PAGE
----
Our time with the 2021 F-150 was short so we couldn't test all of these new devices. We have focused on putting as much time behind the wheel of the various powertrain offerings as possible, starting with the new PowerBoost hybrid.
We're not going to crush any words: the 2021 F-150 PowerBoost is the most impressive everyday pickup we've ever tried (aside from extreme raptors and power wagons). Despite the use of the meanwhile proven and conventional hybrid technology, the PowerBoost does not make its hybridity obvious. There is no uncomfortable braking transition between regenerative and hydraulic operation. No fussy CVT or planetary gearbox that generates unwanted vibrations or holds the speed in the stratosphere under strong acceleration. It just drives like a truck - a powerful truck.
If anything, it's almost like driving a half-ton pickup truck on a high-performance diesel powertrain, just without the nuisances associated with modern diesel ownership. And you get 24 mpg everywhere, both in the city and on the highway. That's the same combined number as the outgoing 3.0-liter power stroke diesel that only makes 250 horsepower. Sure, this lightweight diesel will save you less fuel on the freeway, but if you're not exclusively driving on I-45, the hybrid will be a good fit in the long run. Gasoline is also much cheaper than diesel pump in most states, so filling it is cheaper.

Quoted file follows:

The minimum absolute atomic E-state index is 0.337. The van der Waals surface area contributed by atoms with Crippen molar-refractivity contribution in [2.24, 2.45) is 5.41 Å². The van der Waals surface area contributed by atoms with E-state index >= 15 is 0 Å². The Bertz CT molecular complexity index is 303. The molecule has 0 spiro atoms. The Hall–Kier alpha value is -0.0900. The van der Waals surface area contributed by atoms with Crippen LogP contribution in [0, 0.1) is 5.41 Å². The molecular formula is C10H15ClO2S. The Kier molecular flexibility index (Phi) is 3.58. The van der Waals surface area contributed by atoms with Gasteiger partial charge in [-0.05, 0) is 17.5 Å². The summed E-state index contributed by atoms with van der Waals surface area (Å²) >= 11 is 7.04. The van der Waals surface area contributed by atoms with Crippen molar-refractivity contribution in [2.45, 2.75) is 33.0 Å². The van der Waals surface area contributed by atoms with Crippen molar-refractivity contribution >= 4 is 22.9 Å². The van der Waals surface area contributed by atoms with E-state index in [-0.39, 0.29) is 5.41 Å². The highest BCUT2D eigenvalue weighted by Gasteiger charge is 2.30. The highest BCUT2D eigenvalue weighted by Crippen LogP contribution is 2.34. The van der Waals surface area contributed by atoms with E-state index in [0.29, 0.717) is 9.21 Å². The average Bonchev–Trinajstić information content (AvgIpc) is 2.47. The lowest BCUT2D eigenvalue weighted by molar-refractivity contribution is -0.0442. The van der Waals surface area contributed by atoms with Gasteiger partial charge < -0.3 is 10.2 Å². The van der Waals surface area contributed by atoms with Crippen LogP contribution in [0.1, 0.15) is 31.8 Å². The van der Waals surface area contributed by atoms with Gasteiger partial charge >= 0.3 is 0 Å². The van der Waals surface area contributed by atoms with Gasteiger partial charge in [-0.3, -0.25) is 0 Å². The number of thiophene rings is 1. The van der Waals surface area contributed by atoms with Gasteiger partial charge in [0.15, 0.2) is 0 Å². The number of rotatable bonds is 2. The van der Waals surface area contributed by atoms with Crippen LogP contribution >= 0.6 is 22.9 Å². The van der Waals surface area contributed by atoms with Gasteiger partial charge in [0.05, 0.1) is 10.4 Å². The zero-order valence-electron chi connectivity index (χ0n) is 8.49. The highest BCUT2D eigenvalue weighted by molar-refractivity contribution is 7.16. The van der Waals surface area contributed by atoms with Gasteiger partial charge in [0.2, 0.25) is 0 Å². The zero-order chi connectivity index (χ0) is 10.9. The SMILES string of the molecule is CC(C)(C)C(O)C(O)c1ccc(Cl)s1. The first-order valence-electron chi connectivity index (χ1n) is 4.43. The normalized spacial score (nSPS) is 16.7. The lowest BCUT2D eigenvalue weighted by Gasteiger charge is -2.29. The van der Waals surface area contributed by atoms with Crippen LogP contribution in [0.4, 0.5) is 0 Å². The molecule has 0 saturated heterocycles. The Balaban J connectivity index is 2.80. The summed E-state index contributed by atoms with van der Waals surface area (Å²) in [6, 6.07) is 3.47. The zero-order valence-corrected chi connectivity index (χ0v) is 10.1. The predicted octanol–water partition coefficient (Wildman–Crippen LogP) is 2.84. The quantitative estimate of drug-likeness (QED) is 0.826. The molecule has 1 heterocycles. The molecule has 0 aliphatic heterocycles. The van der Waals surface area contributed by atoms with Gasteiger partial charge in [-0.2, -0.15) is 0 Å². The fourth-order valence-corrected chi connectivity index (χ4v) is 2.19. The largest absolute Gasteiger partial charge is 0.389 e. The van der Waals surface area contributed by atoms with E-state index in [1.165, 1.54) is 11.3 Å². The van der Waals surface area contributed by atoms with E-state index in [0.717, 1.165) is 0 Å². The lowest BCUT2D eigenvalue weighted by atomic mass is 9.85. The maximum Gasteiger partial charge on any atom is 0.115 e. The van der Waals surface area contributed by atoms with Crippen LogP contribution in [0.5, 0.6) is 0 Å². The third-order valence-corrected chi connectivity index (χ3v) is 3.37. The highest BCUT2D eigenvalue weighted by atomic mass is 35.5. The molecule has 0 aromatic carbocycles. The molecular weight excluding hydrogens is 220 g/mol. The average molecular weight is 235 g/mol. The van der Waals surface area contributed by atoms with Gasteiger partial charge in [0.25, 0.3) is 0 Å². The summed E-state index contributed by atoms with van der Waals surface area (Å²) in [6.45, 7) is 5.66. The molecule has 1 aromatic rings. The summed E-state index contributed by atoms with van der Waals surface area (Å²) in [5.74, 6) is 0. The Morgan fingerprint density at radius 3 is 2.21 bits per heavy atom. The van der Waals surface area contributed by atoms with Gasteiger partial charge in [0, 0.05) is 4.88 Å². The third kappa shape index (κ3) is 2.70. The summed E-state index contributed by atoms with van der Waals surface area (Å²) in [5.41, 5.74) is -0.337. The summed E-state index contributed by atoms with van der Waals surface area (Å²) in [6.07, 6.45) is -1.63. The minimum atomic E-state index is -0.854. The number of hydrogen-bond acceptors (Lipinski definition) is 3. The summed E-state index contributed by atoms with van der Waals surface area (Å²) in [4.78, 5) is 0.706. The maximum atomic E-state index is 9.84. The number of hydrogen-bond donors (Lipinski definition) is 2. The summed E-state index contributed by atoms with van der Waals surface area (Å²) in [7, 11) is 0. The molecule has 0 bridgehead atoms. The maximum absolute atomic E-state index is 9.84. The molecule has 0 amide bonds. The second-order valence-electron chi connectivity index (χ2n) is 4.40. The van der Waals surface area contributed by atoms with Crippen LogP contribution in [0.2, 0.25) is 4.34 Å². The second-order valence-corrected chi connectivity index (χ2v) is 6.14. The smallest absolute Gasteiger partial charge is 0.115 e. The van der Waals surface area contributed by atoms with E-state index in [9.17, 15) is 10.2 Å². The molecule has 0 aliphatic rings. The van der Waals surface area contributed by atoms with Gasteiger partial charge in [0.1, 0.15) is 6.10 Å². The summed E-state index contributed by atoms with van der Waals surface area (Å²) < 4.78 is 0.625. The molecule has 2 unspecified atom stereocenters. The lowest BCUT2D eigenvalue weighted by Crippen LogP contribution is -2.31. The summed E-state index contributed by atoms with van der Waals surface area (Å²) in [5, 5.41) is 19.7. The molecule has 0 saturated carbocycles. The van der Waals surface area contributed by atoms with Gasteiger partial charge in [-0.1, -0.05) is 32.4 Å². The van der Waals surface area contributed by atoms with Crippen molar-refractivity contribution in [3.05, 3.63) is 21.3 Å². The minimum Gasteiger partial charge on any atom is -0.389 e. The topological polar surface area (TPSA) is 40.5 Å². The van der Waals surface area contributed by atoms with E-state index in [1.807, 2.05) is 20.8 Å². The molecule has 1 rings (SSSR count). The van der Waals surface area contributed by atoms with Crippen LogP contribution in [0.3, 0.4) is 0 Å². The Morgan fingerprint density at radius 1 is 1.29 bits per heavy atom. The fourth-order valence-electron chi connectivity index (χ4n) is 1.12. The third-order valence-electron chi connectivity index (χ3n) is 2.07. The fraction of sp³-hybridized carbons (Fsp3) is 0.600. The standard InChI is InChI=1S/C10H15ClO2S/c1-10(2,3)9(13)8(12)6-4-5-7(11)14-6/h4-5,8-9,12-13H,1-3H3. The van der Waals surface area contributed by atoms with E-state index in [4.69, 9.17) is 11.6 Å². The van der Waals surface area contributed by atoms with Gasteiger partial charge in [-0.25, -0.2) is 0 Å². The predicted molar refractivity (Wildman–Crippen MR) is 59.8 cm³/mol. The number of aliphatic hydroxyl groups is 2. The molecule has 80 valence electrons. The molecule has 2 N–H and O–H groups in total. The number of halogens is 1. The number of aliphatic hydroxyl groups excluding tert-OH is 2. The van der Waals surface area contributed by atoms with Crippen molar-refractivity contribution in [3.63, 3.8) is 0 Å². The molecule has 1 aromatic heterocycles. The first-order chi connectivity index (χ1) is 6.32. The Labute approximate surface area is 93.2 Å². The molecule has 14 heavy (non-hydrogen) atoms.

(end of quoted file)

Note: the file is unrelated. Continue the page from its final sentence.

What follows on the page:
For comparison: the 5.0-liter V8 feels like a dog. It is far less responsive, to the point that it makes itself felt when driving around town. Crush the accelerator and the Coyote will wake up, but it takes a lot more deliberate nudging to get the 5.0 to act like the Hybrid, which requires no thought at all.
We also tested the more volume-oriented six-cylinder, and while nothing is new about the 3.3-liter or 2.7-liter turbo V6, we have to acknowledge its excellent all-round performance. It offers a lot of grunt and feels great, especially in a short wheelbase truck. We had to play around with one of that exact specification, with a 1,400 pound payload attached to the bed, and found it to be extremely trustworthy even with a relatively tight slalom on Ford's skidpad. If you are unable to purchase one of the F-150's flagship engines, this 2.7 liter EcoBoost is for you.
With all the many updates to the 2021 F-150, there really is only one story here: PowerBoost. This can save you up to $ 4,500. This makes it the second most expensive of the available engines on the F-150 SuperCrew, and is $ 500 behind the Power Stroke. Even between that and its slight slap on overall performance, this is an amazingly impressive powertrain. Ford's hybrid system not only makes the F-150 a better truck, but also a better office, campsite and work place. And in your author's personal opinion, it makes his driver a better citizen, and that's just a nice little bonus in a sea of ​​upsides.
Similar video:
This is the reveal of the new 2021 Ford F-150 PowerBoost
Powered by a brand new 3.5 liter PowerBoost Full Hybrid V6